2013 Stanley Cup Playoffs: Capitals’ system built to last

Adam Oates’ team has no reason to change anything from regular season

Few expected the drastic difference in the 2011-12 Washington Capitals from game 82 of the regular season to Game 1 of the playoffs against the Boston Bruins. Dale Hunter’s team featured a different brand of intensity, and even if the structure of shot-blocking and defensive hockey was the same, it looked like the Caps flipped a switch when it mattered.

Fast forward to Game 1 against the New York Rangers on Thursday night, and the Caps on the ice at Verizon Center looked like the same team that finished the season 10-1-1. It was evidence of the expected: that coach Adam Oates‘ system isn’t any different in the playoffs than it was during the 48-game regular season.

“There’s no need to change anything or do anything different,” defenseman Mike Green said. “It’s playoffs; if there’s a chance to block a shot you do it, but other than that we stick to the same thing we’ve been doing all season.”

Or at least for the past two months since Oates‘ tactics started developing consistent results, on the ice and in the standings. While Washington went 6-4-2 to finish the regular season a year ago, this group had the confidence of knowing playing this way worked.

“The coaching staff’s done a good job of implementing a system and sticking to it,” defenseman Steve Oleksy said. “You take the regular season to learn it, to perfect it and it should just carry over to playoffs. Playoffs isn’t the time to change major things.”

Philosophically, the Caps didn’t change major things under Hunter once the playoffs began, Oates argued. Instead, he pointed to goaltender Braden Holtby as the “big difference.”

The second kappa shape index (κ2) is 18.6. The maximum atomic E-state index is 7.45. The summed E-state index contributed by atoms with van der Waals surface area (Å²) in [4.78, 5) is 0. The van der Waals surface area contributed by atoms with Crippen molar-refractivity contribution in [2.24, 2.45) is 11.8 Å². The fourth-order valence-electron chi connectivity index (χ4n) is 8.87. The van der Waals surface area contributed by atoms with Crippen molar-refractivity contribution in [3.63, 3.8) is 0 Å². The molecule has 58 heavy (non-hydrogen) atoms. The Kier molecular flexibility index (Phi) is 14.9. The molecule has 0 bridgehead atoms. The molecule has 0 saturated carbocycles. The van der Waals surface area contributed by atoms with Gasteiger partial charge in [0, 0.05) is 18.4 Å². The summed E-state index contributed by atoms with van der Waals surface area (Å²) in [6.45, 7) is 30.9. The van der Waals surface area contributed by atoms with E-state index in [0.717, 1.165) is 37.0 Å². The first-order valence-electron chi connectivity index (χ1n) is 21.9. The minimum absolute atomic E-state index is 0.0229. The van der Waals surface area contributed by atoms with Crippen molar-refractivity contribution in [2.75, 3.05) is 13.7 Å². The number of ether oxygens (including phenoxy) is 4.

But it was clear they played on another level. Since winning was the only option to make the playoffs this season, the Caps are accustomed to desperation and have been at peak performance for a while now.

“I think in the playoffs we don’t try to make mistakes,” captain Alex Ovechkin said. “If we don’t have a play, we just make a simple and take another chance. But right now if we have a chance to make a play, we use it and we’re gonna make a play. Of course the system is different, but if we do right thing it’s working.”

The confidence built from seeing it work is an added advantage. But Oates wouldn’t have his team suddenly playing a different way even if that weren’t the case.

“I don’t think any team changes their structure now. No way,” he said. “You work all year long to do something. You don’t change it. What you change is just the decisions guys make or where you put the puck. Some of your reads. When a guy makes a bad read or makes a mistake you try to coach him through it for the next time. But the structure doesn’t change.”

Game 1 wasn’t the quintessential Caps victory sparked by neutral zone turnovers and Ovechkin scoring with a blast on the power play.

But it didn’t have to be; the idea is instead controlling the pace of games.

“We’re one game in right now, but I think that it forces them to play a game that they don’t want to play,” forward Matt Hendricks said. “This is a comfortable system now. We’ve been under it for quite a few months and we’re getting the hang of it and we’re starting to see the positives that come with playing it.”